Seen someone sporting ink on the inside of their upper arm? That’s a bicep tattoo. On the arm just below the armpit? That’s also a bicep piece. And right above the ditch (where the elbow bends)? That’s a bicep tattoo too.
The bicep represents a fairly expansive part of the upper arm, and if you’re considering getting inked in this popular location it’s only natural to wonder: How Painful is a Bicep Tattoo? Will some parts of the bicep hurt more to get tattooed than others?
The answer to this question is quite complex since, according to Dr. Joshua Zeichner, Director of Cosmetic and Clinical Research at Department of Dermatology at Mount Sinai Hospital in New York, “pain is highly subjective”. The degree to which each of us feels pain—whether it’s from a stubbed toe, a paper cut, or a tattooer’s needle—depends on our unique physiology and experiences. If you’re preparing to get inked, you can expect the process to result in at least a little bit of discomfort though, and this is true for every part of the body, biceps included.
Physiological pain factor: placement on the bicep
So, how painful is a bicep tattoo? Based on her clients’ reviews, Emily Trajkovski, a self-taught handpoke artist from Toronto whose work focuses on idiosyncratic designs, says the inside of the bicep (the inner, upper arm) “especially towards the armpit” is typically a more painful place to get inked than the front of the bicep.
Skin at the inner part of the bicep tends to be thinner and stretchier than the skin at the front, and Trajkovski finds that this combination leads to skin being more sensitive to pain. “I think the inside of the bicep is generally more painful because the tissue there is much softer than the other areas around the bicep,” she says. And as Dr. Zeichner explains further, another reason the inner bicep is more prone to pain, particularly closer to the armpit, is because of a higher concentration of sensory nerve endings in the area. The front of the bicep, however, is not particularly sensitive. “I would say it’s a very average amount of pain in comparison to all other parts of the body,” says Trajkovski.
Tattoo-specific pain factors: size, style, and (most notably) time
While Trajkovski insists that an individual’s pain tolerance is the top determinant of the amount of pain getting tattooed will inflict, she finds that size and style are also important factors to consider when asking the question: how painful is a bicep tattoo?. The bigger a tattoo, the longer it takes to complete, just as the more complex a tattoo, the longer it takes to complete. Each of these factors “contribute to the overall pain of getting a tattoo simply because the longer you’re enduring the pain, the less resilient your body grows as it runs out of adrenaline,” she says.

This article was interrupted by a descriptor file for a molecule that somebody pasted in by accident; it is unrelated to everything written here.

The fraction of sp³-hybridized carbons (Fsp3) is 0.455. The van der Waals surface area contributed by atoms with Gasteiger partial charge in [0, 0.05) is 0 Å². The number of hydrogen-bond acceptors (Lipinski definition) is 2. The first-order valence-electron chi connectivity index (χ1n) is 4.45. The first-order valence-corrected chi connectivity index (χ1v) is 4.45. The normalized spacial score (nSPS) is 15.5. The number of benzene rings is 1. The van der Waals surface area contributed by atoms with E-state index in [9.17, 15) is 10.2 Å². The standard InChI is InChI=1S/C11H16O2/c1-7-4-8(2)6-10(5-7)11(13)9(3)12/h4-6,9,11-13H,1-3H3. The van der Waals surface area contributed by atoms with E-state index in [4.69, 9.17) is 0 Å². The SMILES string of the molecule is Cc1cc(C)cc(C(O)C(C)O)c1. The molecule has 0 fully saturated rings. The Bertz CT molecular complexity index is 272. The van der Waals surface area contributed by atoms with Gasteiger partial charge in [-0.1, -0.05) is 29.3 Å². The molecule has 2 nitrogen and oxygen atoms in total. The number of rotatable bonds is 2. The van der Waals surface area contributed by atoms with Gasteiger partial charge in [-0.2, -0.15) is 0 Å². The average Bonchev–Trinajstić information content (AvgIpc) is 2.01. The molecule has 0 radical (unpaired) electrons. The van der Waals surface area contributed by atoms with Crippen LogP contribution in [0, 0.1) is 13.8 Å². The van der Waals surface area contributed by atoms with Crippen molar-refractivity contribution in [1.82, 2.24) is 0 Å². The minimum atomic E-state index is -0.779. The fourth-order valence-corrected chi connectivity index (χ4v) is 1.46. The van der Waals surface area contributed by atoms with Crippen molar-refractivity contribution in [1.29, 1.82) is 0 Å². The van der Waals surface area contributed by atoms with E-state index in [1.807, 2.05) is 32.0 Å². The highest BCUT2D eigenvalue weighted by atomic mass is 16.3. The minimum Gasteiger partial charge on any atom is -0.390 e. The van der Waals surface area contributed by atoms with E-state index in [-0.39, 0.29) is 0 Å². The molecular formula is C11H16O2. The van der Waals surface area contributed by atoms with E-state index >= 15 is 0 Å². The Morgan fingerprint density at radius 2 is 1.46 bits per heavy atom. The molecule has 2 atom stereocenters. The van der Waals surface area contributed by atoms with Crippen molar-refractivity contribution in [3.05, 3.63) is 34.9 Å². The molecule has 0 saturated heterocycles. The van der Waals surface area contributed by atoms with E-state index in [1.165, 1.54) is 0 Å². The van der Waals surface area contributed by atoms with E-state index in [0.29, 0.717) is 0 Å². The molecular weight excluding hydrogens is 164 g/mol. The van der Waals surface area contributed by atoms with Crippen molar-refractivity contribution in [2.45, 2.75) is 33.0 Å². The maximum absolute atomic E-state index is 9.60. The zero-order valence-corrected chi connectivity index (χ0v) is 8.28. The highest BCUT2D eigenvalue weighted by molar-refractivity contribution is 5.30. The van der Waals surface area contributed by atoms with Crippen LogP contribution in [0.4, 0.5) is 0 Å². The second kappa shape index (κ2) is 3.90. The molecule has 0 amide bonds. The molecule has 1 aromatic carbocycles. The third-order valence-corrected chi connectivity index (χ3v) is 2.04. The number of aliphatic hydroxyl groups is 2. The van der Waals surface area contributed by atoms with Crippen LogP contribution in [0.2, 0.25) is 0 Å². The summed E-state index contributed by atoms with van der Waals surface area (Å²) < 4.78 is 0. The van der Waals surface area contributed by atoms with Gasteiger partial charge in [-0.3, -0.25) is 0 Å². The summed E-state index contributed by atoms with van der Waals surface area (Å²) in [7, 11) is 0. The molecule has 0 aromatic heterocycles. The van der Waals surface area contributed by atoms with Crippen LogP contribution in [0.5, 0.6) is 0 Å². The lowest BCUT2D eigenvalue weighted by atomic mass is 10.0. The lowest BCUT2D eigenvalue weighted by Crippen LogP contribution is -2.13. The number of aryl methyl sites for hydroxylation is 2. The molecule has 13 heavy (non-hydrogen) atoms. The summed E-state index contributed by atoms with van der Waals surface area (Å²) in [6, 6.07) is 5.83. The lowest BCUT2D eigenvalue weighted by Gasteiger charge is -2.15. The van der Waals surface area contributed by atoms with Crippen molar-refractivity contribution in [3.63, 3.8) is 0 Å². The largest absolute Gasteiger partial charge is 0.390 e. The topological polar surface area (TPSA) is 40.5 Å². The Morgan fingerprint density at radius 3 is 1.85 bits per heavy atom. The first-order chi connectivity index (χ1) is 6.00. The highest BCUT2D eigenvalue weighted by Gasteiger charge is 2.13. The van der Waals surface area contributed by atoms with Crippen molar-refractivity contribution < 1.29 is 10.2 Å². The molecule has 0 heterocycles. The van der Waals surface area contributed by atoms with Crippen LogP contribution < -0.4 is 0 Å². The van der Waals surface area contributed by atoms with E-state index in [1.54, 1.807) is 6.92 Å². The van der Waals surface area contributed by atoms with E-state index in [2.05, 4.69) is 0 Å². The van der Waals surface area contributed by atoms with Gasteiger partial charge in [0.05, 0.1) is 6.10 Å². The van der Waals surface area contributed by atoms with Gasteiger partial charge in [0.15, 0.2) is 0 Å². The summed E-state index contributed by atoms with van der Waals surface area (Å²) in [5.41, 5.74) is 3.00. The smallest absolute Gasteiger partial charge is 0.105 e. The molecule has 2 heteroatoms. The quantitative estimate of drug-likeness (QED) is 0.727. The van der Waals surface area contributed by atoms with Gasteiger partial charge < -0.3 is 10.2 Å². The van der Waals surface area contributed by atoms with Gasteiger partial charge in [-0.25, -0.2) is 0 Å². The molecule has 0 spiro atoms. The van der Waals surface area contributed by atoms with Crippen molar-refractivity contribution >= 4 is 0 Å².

As regards to style specifically, Trajkovski notes that her clients often experience more pain when she’s tattooing shaded or full black designs, likely because of the larger needles and faster poking methods these kinds of pieces entail. She also suggests that her signature handpoke method of tattooing results in increased pain sensitivity because the sensation of being poked is amplified when using machine-free techniques. “My shading technique consists of rapid poking and people are often shocked at the change of pace and don’t like the transition. I use a magnum needle [two rows of needles stacked on top of each other to create a wide needle that covers a larger surface area] for black work and clients also tend not to be thrilled at this change due to the larger needle and the rapid poking on one area of the skin for a longer time.”
The same is true of colored tattoos. Because it takes longer to pack color into the skin—it also involves poking the same area several times over in close succession—than it does to outline or lightly shade a design, the skin becomes more tender and sensitive to pain.
How to make the process hurt less
Come prepared: Getting tattooed is hard on the body so taking care of yourself in the lead up to your appointment is important in order to dampen any pain and maintain energy throughout the entire process. Before clients come in, Trajkovski reminds them to eat a proper meal [something healthy and filling, ideally], stay hydrated, and avoid drinking alcohol the night prior. Then, “during a session, if the pain is overwhelming,” she says, “I’ll often offer my clients a sugary snack to kick up their blood sugar which can help them handle the pain.”
Consider numbing treatments: Dr. Zeichner recommends topical numbing treatments like Maxilene®, EMLA® and Zensa to patients who are particularly worried about the pain a tattoo might inflict, and emphasizes that they should typically “be applied to the skin 30 minutes before the tattoo to minimize discomfort.” It’s important to chat with your tattooer before making use of any of these products, however, as some artists prefer not to tattoo over numbed skin.
Distract yourself: Trajkovski finds that her clients are often surprised by how effectively distraction works to limit pain. She recommends “music and friendly chats” as ways some of her favorite ways to take her mind off the sensation of the needle.
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